Netflix (NASDAQ:NFLX) has long been known as a Hollywood disruptor, but the disruption may now be complete.
The 2020 Oscar nominations were announced on Monday, and the leading streamer took home more than any other studio, garnering 24 nods, up from 15 a year ago.
That compared to 20 for Sony, 17 for Walt Disney (or 23, including Fox Searchlight's six), 12 for AT&T's (NYSE:T) Warner Bros., and 11 for Comcast's Universal. No other studio had more than 10.
The news comes after a poor showing for Netflix at the Golden Globe Awards: Despite a slew of nominations, the streamer won just two awards. But the company's Oscar campaigning appears to have paid off. "The Irishman" and "Marriage Story" nabbed two of the nine nominations for Best Picture, and the company has at least one candidate up for every major award. Investors cheered the news, sending the stock up 3% on Monday.
While Netflix would like to win as many awards as it can, especially Best Picture, just coming in tops in nominations is a major victory in its own right and a validation of the company's strategy in a number of ways.
Raising the bar
Most importantly, Netflix scored nominations across a wide variety of genres. While nominations for "The Irishman," "Marriage Story" and "The Two Popes" were largely anticipated and will get the most attention, Netflix also scored Best Documentary nominations for "American Factory" and "The Edge of Democracy." It also took two of the nominations for Best Animated Feature with "Klaus" and "I Lost My Body," and one in Best Documentary Short for "Life Overtakes Me."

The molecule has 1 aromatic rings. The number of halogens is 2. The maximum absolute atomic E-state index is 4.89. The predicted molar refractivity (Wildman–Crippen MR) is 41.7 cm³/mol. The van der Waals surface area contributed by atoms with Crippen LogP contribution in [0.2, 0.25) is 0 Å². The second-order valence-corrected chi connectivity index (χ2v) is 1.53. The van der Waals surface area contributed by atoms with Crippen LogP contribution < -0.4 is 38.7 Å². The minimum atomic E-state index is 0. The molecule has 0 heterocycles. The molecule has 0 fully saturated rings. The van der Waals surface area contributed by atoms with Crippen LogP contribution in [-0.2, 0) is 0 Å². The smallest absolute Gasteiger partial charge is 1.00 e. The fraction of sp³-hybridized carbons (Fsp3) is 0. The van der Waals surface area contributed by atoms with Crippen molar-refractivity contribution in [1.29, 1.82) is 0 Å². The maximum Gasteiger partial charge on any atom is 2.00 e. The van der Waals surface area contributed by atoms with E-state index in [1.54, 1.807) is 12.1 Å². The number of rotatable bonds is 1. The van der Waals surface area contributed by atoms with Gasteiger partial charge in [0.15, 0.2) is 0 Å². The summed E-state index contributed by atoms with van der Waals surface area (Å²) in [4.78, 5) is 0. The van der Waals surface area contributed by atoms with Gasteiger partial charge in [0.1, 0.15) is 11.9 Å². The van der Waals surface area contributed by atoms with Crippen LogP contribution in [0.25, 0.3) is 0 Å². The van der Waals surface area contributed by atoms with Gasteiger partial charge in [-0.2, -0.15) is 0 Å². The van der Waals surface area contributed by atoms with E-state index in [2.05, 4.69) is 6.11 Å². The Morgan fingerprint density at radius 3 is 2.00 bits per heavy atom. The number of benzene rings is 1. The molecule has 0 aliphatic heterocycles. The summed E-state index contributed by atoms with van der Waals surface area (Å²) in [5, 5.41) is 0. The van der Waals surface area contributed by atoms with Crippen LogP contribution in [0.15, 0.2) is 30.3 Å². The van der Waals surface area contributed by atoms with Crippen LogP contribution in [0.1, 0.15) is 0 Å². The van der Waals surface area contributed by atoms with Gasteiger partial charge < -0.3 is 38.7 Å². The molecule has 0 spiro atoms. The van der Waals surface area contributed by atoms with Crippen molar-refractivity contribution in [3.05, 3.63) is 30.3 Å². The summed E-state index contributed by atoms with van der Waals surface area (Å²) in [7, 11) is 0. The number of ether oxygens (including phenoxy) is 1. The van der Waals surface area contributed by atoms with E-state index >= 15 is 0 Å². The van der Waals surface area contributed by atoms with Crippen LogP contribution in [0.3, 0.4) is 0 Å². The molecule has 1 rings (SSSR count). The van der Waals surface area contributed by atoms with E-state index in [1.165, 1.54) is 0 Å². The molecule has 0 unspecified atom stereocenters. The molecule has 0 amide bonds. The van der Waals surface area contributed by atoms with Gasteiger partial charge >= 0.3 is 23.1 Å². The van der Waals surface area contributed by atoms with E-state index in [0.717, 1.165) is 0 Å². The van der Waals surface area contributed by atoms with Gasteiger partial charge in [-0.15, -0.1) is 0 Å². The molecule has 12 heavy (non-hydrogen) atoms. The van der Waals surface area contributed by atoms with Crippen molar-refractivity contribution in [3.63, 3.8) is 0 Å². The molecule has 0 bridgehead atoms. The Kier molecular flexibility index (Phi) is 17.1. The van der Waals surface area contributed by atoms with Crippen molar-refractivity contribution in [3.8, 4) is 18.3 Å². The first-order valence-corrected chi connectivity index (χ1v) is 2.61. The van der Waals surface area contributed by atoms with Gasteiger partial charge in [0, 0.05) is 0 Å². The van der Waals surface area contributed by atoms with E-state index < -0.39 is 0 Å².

No other studio, let alone streamer, has the breadth to win multiple nominations for Best Picture, Best Documentary, and Best Animated Film. Netflix has at times been criticized for trying to offer something for everyone, but the range of categories in which it earned nominated shows that the results of that strategy are resonating with Hollywood's tastemakers.
It's also worth remembering that movies are something of a secondary focus for Netflix. Most of the company's budget -- and most of the time its viewers spend with it -- goes to television series, and Netflix has also made its presence felt at the Emmys, where it has competed with HBO to bag the most nominations over the past few years. Again, no other studio, and definitely no other streaming service, has had so much success in both television and film.
Finally, Netflix's nomination haul is a stamp of approval for the Netflix model itself as the company has mostly resisted screening its movies in theaters, instead choosing to reward its subscribers. Though it has to show movies in theaters in order for them to qualify for the Oscars, Netflix has rejected the traditional "windowing" process, under which studios agree to wait a certain period of time after a movie is released in theaters before it's made available to view at home. Netflix's refusal to window its movies has sparked criticism from the likes of Steven Spielberg and others in the Hollywood establishment, but the industry largely appears to have gotten over its qualms.
Already a winner
Though it would be a disappointment if Netflix fails to capture Best Picture or other major awards, leading in nominations -- and coming in ahead of well-established studios like Sony, Disney, Warner Bros., and Universal -- shows how far it has come.
Netflix doesn't compete for dollars at the box office, so movie awards and nominations are the best way to measure the progress of its film division. At a time when the company faces expanding competition in streaming from the likes of Disney, Apple, and others, Netflix's 24 Oscar nominations are a reminder that it's still in a class of its own. None of its streaming competitors come close to offering such a wide range of quality entertainment across both movies and television.